Chris walked around several of the bushes in our immediate vicinity, checking to be sure everything was safe, and Braston designated one for our latrine needs. Yes, if you’re going to walk in the bush on a remote African safari, you’re going to poop in the bush, just like the hyena :-).

Crocodile tracks South Luangwa National Park Zambia
The arrows point out the drag line of the crocodile’s tail, the sweeping scratch marks of its claws, and the close-up shows the scale pattern in the tracks. Fascinating stuff!

Following tea, we spent close to another two hours walking, stopping to examine lion tracks, crocodile tracks — which consist of a tail dragging line and scaly foot prints, and porcupine tracks. Braston broke open aardvark dung to show the ant remains speckled inside of it. Our favorite animal path? The hippo highways — trails the hippos make in their nocturnal grazing forays into the bush, as they string necklaces of Nile cabbage out behind them.

Luangwa Bush Camp Tent, Robin Pope Safaris walking safari
Our first tent at Luangwa Bush Camp. Photograph, Ann Fisher.

Around 10:30, we paused to watch a “business” of mongoose cross our trail before walking into our camp. After four hours out in the bush, it was lovely to walk to Luangwa Bush Camp (LBC) with everything set up and waiting for us. Braston showed us the layout — our tents, two pit latrines with comfy toilet seats, a bucket shower rig, and a full bar. All just for us. LBC maximum capacity is three tents, a total of six guests, but we had it all to ourselves.

Luangwa Bush Camp Robin Pope Safaris Walking Safari
Catherine reviews photographs — our view at this location? A large pod of hippos on the great Luangwa River. Alternate collective word for hippos: a “bloat” :-). Photographs, Ann Fisher.

Our wonderful young camp cook, Boniface, served lunch at 11:30 on a table looking out on the hippos, and afterwards it was time for siesta.

Catherine sacked out in our tent, finding the beds very comfy — mattresses on the floor of the tent, made up with soft cotton sheets and coverlet. I settled in one of the camp chairs to write and watch the hippo family, who had decided that the morning standing in the river had quite exhausted all of them. It was time for a pod-wide afternoon sunbath-nap combo.

I was working on an account of the day in my journal, when I was surprised to hear an extraordinarily loud snoring. I looked at the hippos, but then realized it was coming from behind me. It was Catherine!

Hippos nap on the river beach of the Luangwa
Siesta for all! The hippos snooze away the warm middle of the day. Photograph, Ann Fisher.

Following our afternoon tea we walked back out of camp to explore further. Just before sunset, Isaac met us with the Range Rover at the agreed location near the lagoon. We watched the sun go down, and the lovely fingernail moon begin to show itself, and enjoyed our world of bird song and frogs, and the whooshing blow of a hippo surfacing. It was a good time to be quiet, enjoy our wine, and watch the evening come.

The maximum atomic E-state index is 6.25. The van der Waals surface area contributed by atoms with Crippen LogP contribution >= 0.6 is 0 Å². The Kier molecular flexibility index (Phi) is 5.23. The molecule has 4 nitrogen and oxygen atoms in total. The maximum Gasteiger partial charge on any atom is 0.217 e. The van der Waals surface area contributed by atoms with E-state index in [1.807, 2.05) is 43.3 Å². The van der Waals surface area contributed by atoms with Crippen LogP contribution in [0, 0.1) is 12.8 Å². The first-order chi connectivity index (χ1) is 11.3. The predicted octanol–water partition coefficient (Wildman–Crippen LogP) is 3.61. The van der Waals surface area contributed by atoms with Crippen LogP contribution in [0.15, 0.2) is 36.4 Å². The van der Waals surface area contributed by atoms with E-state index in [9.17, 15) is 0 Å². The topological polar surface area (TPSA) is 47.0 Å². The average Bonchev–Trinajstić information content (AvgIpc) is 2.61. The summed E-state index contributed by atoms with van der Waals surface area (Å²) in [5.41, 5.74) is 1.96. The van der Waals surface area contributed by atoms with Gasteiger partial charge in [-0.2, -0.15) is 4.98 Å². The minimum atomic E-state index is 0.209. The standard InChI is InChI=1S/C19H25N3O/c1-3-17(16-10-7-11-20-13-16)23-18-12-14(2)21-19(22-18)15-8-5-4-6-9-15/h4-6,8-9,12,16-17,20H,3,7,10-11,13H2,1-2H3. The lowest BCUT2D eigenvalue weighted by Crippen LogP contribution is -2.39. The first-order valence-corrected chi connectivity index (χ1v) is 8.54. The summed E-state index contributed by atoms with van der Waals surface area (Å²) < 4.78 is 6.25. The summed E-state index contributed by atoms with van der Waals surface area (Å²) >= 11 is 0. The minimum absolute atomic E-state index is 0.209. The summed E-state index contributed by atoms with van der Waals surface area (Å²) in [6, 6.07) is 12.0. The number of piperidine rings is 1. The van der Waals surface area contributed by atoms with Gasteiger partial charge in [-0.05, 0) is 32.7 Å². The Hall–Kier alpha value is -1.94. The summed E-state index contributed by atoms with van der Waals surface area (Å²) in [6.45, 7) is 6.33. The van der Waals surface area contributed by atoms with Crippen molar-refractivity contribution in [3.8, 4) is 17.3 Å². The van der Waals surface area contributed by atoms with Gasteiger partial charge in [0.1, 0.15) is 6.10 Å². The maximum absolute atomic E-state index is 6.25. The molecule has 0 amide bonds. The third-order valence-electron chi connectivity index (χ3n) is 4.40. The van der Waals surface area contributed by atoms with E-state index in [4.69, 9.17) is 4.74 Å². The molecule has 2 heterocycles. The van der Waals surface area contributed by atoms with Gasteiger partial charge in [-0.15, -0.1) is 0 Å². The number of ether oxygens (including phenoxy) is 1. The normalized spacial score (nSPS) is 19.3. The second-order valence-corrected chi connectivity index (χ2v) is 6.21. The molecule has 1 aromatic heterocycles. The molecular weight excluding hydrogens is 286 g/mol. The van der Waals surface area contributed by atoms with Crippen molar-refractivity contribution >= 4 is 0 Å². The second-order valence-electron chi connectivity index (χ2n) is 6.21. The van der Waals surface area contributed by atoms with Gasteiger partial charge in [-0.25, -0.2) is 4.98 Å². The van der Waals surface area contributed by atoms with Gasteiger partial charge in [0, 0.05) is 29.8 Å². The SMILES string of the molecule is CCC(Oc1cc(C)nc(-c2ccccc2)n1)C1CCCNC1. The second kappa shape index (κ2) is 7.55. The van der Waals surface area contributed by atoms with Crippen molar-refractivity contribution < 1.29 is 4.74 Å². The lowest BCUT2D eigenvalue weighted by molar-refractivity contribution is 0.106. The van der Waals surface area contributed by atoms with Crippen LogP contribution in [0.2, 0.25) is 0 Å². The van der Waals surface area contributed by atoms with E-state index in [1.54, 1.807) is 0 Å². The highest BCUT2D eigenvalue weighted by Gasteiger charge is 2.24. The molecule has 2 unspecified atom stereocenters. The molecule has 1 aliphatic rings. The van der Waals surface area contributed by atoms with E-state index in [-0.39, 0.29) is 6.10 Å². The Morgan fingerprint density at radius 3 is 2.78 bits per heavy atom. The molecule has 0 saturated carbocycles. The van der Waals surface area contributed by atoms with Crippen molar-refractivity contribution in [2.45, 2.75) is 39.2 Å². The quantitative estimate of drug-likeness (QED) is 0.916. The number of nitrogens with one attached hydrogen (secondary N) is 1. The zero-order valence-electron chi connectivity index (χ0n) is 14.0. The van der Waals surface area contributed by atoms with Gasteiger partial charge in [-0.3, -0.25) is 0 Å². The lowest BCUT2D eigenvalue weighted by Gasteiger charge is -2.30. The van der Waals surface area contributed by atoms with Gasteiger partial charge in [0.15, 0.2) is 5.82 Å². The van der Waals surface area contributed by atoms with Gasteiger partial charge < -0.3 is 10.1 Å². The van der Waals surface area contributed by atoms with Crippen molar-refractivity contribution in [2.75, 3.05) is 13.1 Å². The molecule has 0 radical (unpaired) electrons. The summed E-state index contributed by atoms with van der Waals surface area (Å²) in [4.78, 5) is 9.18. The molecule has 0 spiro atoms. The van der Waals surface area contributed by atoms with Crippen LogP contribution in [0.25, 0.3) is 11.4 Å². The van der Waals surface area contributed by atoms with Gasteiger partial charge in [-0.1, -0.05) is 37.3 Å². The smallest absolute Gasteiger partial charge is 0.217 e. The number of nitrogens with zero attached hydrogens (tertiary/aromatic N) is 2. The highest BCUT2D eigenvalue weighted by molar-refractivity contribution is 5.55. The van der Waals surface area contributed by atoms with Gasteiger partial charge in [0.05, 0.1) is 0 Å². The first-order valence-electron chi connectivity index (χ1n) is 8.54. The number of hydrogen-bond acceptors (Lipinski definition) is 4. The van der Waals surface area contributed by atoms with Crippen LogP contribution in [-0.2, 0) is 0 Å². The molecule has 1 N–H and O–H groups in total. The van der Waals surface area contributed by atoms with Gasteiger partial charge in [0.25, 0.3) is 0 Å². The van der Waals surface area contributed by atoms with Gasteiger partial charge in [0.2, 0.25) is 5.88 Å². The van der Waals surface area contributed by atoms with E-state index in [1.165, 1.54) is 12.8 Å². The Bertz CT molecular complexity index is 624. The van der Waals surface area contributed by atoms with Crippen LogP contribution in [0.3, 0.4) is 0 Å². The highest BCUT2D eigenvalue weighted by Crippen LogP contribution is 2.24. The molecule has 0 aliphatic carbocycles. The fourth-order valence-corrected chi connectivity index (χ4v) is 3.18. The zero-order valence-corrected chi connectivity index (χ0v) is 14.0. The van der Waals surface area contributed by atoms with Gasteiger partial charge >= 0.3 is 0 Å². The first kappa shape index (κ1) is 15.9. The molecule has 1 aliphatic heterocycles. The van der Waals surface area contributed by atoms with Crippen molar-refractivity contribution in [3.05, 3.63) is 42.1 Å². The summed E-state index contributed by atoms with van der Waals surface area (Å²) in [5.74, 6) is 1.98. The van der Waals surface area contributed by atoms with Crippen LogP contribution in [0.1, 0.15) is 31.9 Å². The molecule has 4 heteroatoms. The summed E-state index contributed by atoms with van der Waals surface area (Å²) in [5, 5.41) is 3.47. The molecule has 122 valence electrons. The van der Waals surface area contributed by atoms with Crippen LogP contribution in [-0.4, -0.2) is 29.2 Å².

Sunset on a lagoon in South Luangwa National Park
Sunset on the lagoon – magical time. Photograph, Ann Fisher
Female Leopard Luangwa National Park Zambia
Beautiful female leopard on the hunt. Photograph, Cat Gassiot.

When we finally clambered up into the Rover, it was time for a bit of night game-driving. I remember saying to Carolyn, “the day has been perfect. It doesn’t make any difference to me if we see nothing at all.”

The day had one more gift for us, a female leopard on the hunt. We stayed with her only briefly.

We were tired and it was time for everyone to go their own way.

Our first day of the walking safari had been perfect, and we arrived back in camp to find it full of warm kerosene light, and Boniface with dinner nearly ready.

Dinner in Luangwa Bush Camp
Cat, Carolyn, and Braston talk about the day while we wait for dinner. Photograph, Ann Fisher

This is the second in a series of posts reviewing our safari in Zambia. We spent 12 days with Robin Pope Safaris: 8 days on game drives at Tena Tena, Nsefu, and Luangwa River camp.

Read the first installment of safari series here, Our African Safari in Zambia:

 

Visiting the Tenement Museum

Mulberry Street on New York's Lower East Side, ca. 1900
Mulberry Street on New York’s Lower East Side, ca. 1900.

One of the most fascinating museums in the United States stands at the corner of Delancey and Orchard Street on the Lower East Side of New York City.

Stepping into the Tenement Museum is time travel into the lives of hardworking American immigrant families.

You pick your year. Would you like to see 1873? What about the depression of the 1930’s? Or a visit with an Irish family in the 1860’s, when a common line in employment ads was: Irish Need Not Apply. When you step into 97 Orchard street, you step back into a vital part of American history.

Joseph was off to work.

The coal stove was smoking a bit, but at least the kitchen was warm. Bridget put her hand on the baby’s forehead for a moment, then picked up the pail. Agnes had been sick for days, and was now weak from the dysentery. And it was wash day. She sighed. The weather was too poor to do the laundry outside, and that meant hauling a number of buckets of water up four flights of stairs. She opened the door and nearly ran into Mrs. Stein in the dark hallway.

Moore apartment kitchen, The Tenement Museum.
The Moore Apartment Kitchen. Photograph Courtesy of the Lower East Side Tenement Museum